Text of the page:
In preparation for this trip with my mother, I requested materials on Newfoundland and Labrador from the Canadian Tourist Office.
The map and guidebook they provided arrived quickly, and would act as our primary source of information for the Labrador portion of the trip.
Mom asked AAA, and they provided her with a map and guidebook for the Eastern and Atlantic provinces. This meant a lot of information on Quebec, some information on Newfoundland, and just about squat on Labrador.
Many of the accommodations you’ll find simply don’t measure up to AAA’s standards, though are they are perfectly adequate for a night’s stay.
There’s also Labrador Coastal Drive pamphlet that provides good information for the lower, coastal communities, which refers to the southeastern portion of Labrador where the majority of the inhabitants are,. It is not helpful for communities, lodging, and attractions north of Port Hope Simpson. You can get information about the drive by collecting the pamphlet at a variety of tourist stops.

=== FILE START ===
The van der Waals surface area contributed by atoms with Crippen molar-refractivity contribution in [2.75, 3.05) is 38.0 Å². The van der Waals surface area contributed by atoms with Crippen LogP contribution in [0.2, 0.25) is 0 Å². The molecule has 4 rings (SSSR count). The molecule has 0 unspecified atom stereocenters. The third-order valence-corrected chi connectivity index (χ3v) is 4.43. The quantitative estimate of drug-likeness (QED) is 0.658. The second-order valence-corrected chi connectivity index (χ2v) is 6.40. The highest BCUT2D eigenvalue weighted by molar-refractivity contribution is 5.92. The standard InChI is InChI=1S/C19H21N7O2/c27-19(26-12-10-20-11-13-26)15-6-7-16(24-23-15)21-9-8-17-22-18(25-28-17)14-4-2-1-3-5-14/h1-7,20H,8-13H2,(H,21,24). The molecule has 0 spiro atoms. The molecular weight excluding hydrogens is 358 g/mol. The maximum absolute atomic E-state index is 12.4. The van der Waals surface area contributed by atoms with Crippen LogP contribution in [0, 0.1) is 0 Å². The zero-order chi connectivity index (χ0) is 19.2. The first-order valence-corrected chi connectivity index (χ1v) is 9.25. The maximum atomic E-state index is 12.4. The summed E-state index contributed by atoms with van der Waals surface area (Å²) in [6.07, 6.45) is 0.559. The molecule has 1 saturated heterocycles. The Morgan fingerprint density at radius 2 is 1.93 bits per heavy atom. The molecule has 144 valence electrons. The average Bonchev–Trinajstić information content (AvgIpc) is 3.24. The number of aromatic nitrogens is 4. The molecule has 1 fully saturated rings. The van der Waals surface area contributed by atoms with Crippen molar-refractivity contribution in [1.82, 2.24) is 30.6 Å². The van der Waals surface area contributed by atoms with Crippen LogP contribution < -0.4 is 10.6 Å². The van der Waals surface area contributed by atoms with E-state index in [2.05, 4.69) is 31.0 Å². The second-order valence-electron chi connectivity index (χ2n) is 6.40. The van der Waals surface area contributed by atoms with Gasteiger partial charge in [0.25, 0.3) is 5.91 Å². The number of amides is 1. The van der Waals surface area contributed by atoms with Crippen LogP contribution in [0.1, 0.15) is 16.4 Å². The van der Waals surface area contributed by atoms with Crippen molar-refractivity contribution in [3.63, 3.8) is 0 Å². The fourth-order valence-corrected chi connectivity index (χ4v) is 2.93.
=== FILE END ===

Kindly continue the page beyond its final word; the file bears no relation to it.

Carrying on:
If you are driving to Labrador from the United States, don’t forget maps of the states and provinces through which you will drive. It’s an easy oversight.
Ferry service is limited and undependable. We were never able to make sense of the schedules provided on the various ferry websites, but found the reservations representatives helpful and friendly.
One hotel desk attendant told us to be wary of online ferry reservations as he had heard of several being “lost” in the system. And the out-of-luck tourists being stranded (or at least delayed until the next ferry departure).
Before we new it ... we were there! Welcome to Canada!!
Hi! I started this blog after driving across the Trans-Labrador Highway in a Dodge Charger. A LOT of lessons were learned. Today, it's a mix of travels and tales (sometimes tails) along with all the lessons learned on the journey.